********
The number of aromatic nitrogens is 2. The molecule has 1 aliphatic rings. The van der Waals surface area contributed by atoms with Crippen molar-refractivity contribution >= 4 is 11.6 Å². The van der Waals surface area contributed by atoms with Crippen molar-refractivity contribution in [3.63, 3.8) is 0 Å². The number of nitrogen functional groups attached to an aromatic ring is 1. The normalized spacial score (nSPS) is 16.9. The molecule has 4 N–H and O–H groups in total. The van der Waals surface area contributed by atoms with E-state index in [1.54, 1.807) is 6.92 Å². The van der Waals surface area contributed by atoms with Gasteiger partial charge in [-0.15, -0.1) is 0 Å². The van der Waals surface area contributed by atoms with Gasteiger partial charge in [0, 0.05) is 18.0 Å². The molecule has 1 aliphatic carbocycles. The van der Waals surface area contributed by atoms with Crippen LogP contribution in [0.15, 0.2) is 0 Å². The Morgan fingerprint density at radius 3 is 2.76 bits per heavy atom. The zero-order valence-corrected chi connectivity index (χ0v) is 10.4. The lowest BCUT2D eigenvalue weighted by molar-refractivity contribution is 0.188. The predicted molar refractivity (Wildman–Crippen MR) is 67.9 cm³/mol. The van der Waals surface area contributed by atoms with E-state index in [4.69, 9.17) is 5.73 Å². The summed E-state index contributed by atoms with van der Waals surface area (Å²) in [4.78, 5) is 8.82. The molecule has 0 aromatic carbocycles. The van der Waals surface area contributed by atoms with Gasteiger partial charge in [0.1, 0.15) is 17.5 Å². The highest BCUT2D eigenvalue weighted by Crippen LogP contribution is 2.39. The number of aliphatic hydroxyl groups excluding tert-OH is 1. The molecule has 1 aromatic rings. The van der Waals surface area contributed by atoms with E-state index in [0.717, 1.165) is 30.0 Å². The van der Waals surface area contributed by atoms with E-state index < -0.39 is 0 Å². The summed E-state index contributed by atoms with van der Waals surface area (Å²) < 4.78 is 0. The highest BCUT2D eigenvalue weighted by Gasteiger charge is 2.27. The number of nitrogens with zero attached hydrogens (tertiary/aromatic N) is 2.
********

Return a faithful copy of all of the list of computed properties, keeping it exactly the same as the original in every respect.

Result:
The number of aromatic nitrogens is 2. The molecule has 1 aliphatic rings. The van der Waals surface area contributed by atoms with Crippen molar-refractivity contribution >= 4 is 11.6 Å². The van der Waals surface area contributed by atoms with Crippen molar-refractivity contribution in [3.63, 3.8) is 0 Å². The number of nitrogen functional groups attached to an aromatic ring is 1. The normalized spacial score (nSPS) is 16.9. The molecule has 4 N–H and O–H groups in total. The van der Waals surface area contributed by atoms with E-state index in [1.54, 1.807) is 6.92 Å². The van der Waals surface area contributed by atoms with Gasteiger partial charge in [-0.15, -0.1) is 0 Å². The van der Waals surface area contributed by atoms with Gasteiger partial charge in [0, 0.05) is 18.0 Å². The molecule has 1 aliphatic carbocycles. The van der Waals surface area contributed by atoms with Crippen LogP contribution in [0.15, 0.2) is 0 Å². The Morgan fingerprint density at radius 3 is 2.76 bits per heavy atom. The zero-order valence-corrected chi connectivity index (χ0v) is 10.4. The lowest BCUT2D eigenvalue weighted by molar-refractivity contribution is 0.188. The predicted molar refractivity (Wildman–Crippen MR) is 67.9 cm³/mol. The van der Waals surface area contributed by atoms with E-state index in [4.69, 9.17) is 5.73 Å². The summed E-state index contributed by atoms with van der Waals surface area (Å²) in [4.78, 5) is 8.82. The molecule has 0 aromatic carbocycles. The van der Waals surface area contributed by atoms with Gasteiger partial charge in [0.1, 0.15) is 17.5 Å². The highest BCUT2D eigenvalue weighted by Crippen LogP contribution is 2.39. The number of aliphatic hydroxyl groups excluding tert-OH is 1. The molecule has 1 aromatic rings. The van der Waals surface area contributed by atoms with E-state index in [0.717, 1.165) is 30.0 Å². The van der Waals surface area contributed by atoms with E-state index < -0.39 is 0 Å². The summed E-state index contributed by atoms with van der Waals surface area (Å²) < 4.78 is 0. The highest BCUT2D eigenvalue weighted by Gasteiger charge is 2.27. The number of nitrogens with zero attached hydrogens (tertiary/aromatic N) is 2.